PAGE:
Sunday, 13 April 2014

Interview: 5 Minutes with Boris Eifman


Here's a little known fact about me: I'm a bit of a ballet fan. When I was younger, I took ballet classes for a decade and I was pretty damn good. I ended up giving it up but I've always loved it and go to see the ballet as often as I can. Recently, I've seen posters on the tube announcing the arrival of St. Petersburg Eifman Ballet in London, I was dying to go after missing out last time Eifman's ballet was in town two years ago. Fortuitously, I have tickets to see one of the shows next week and as if that wasn't exciting enough, I was given the opportunity to interview prolific choreographer and founder of the St. Petersburg Eifman Ballet, Boris Eifman.

Here is my interview.

The St. Petersburg Eifman Ballet was established over 30 years ago with a completely new concept of ballet. Why did you start your ballet company?
When I started my ballet company, I wanted to create a new movement in the ballet world. As an individual, I felt ballet was lacking a personal connection. I wanted an opportunity to talk to the audience, to connect. This form of expression didn’t work with traditional ballet; I wanted to take the opportunity to create my own theatre.
How would you describe this new style of ballet?
I call it ‘psychological ballet’; it combines ballet with theatre to communicate with the audience through dance. It goes beyond being something that you just watch to appreciate; it expresses emotions and ideas to interact with the audience.
Classic ballet is centred on visuals and aesthetics. My new style of ballet focuses on communicating with the audience; it’s more introverted and expressive. It’s important for me to provoke an emotion from my audience, to make people feel and think and learn.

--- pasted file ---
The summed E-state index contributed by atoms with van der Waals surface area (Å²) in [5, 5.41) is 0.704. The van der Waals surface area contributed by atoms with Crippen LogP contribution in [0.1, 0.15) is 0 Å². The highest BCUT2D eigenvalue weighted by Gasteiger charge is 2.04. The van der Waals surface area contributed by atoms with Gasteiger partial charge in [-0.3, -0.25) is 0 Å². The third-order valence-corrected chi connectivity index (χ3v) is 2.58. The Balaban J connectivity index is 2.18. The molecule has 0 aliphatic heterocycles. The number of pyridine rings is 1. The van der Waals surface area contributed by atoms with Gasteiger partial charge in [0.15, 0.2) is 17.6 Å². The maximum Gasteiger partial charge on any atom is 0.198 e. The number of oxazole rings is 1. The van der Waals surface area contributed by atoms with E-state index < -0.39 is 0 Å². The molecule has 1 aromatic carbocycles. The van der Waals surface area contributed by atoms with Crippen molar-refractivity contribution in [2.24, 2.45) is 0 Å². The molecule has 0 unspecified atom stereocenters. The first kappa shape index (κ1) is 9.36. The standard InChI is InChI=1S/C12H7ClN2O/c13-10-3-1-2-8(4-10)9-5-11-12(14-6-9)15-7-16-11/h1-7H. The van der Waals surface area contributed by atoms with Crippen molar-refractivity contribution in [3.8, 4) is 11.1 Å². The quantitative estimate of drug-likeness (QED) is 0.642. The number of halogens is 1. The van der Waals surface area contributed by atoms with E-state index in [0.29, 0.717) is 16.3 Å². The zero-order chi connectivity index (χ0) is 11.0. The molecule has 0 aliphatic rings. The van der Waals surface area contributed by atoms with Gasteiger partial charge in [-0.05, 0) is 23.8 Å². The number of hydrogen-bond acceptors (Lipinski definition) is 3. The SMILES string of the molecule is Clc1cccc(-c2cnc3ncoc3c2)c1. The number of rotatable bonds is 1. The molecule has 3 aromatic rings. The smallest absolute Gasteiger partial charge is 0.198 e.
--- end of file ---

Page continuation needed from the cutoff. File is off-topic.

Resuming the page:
How do you choose the stories you choose to convey through ballet, what inspires you?
I choose subjects that I can relate to personally, a subject that inspires my creative process. It has to be something I can relate to at a certain point in my life so I can express myself emotionally through the characters.
Did you receive much opposition from ballet traditionalists when you launched the company in 1977?
Yes, it’s safe to say the audience was split. I was fortunate enough to have many dedicated fans and admirers of my style of ballet but fans of classical ballet saw it as the only form of ballet.

The Eifman Ballet of St Petersberg last performed in London in 2012, are you excited to return with two acclaimed shows?
I’m very excited to return to London, we had a very positive reception in London so it would be great to mirror our previous success. Our Rodin production has been very successful in other countries and it is a privilege to bring it to London. The London audience is very well educated in the world of ballet and it would be an honour to have a positive reception here.
How has the audience responded to Rodin?
Entertainment is very different today, the focus is on television and the internet. With my ballet, the audience is interacting emotionally which cannot be replaced. 

Could you describe Rodin in your own words?
Rodin is based on a passionate love affair between Rodin and his muse Camille Claude who tragically spent 30 years in a mental intuition following their break up. The ballet explores the story behind his famous masterpieces, the passion and creative relationship between artist and muse. 

Could you describe Anna Karenina in your own words?
Anna Karenina is a well-known story of lust, love and passion. I wanted to offer a different interpretation; my goal was to show the destructive, emotional side of the story rather than recreating visuals. It’s the story of a woman who was dependant on her sexual life; she had no balance between her family and lover. The ballet is focused on her emotional and physical destruction. 
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